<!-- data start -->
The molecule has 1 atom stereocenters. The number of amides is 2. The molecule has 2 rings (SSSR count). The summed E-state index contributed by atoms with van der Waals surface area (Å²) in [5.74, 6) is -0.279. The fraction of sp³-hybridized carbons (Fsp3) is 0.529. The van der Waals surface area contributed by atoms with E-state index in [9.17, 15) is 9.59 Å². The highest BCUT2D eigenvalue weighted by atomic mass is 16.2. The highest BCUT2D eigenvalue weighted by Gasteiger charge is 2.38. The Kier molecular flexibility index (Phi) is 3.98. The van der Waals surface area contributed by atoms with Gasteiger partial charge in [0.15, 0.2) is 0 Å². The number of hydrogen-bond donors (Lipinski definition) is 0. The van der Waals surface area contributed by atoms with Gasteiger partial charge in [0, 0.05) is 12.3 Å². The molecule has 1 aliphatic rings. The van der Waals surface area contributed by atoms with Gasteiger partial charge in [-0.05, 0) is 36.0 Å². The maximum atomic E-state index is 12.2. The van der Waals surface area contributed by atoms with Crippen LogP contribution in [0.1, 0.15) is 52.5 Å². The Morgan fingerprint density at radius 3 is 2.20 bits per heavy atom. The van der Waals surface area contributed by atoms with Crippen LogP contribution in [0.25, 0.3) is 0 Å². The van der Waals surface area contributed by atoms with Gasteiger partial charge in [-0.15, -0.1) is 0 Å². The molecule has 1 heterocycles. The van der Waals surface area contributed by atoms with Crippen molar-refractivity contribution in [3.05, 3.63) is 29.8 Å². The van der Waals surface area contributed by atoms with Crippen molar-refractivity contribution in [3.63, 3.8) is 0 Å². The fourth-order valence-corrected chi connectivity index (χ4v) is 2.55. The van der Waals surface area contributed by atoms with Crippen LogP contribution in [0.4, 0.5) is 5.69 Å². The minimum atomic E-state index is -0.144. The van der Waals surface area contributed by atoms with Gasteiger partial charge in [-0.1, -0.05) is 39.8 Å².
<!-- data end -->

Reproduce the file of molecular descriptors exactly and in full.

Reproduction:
The molecule has 1 atom stereocenters. The number of amides is 2. The molecule has 2 rings (SSSR count). The summed E-state index contributed by atoms with van der Waals surface area (Å²) in [5.74, 6) is -0.279. The fraction of sp³-hybridized carbons (Fsp3) is 0.529. The van der Waals surface area contributed by atoms with E-state index in [9.17, 15) is 9.59 Å². The highest BCUT2D eigenvalue weighted by atomic mass is 16.2. The highest BCUT2D eigenvalue weighted by Gasteiger charge is 2.38. The Kier molecular flexibility index (Phi) is 3.98. The van der Waals surface area contributed by atoms with Gasteiger partial charge in [0.15, 0.2) is 0 Å². The number of hydrogen-bond donors (Lipinski definition) is 0. The van der Waals surface area contributed by atoms with Gasteiger partial charge in [0, 0.05) is 12.3 Å². The molecule has 1 aliphatic rings. The van der Waals surface area contributed by atoms with Gasteiger partial charge in [-0.05, 0) is 36.0 Å². The maximum atomic E-state index is 12.2. The van der Waals surface area contributed by atoms with Crippen LogP contribution in [0.1, 0.15) is 52.5 Å². The Morgan fingerprint density at radius 3 is 2.20 bits per heavy atom. The van der Waals surface area contributed by atoms with Crippen LogP contribution in [0.25, 0.3) is 0 Å². The van der Waals surface area contributed by atoms with Gasteiger partial charge in [-0.15, -0.1) is 0 Å². The molecule has 1 heterocycles. The van der Waals surface area contributed by atoms with Crippen molar-refractivity contribution in [3.05, 3.63) is 29.8 Å². The van der Waals surface area contributed by atoms with Crippen molar-refractivity contribution in [3.63, 3.8) is 0 Å². The fourth-order valence-corrected chi connectivity index (χ4v) is 2.55. The van der Waals surface area contributed by atoms with Crippen LogP contribution in [0.4, 0.5) is 5.69 Å². The minimum atomic E-state index is -0.144. The van der Waals surface area contributed by atoms with Gasteiger partial charge in [-0.1, -0.05) is 39.8 Å².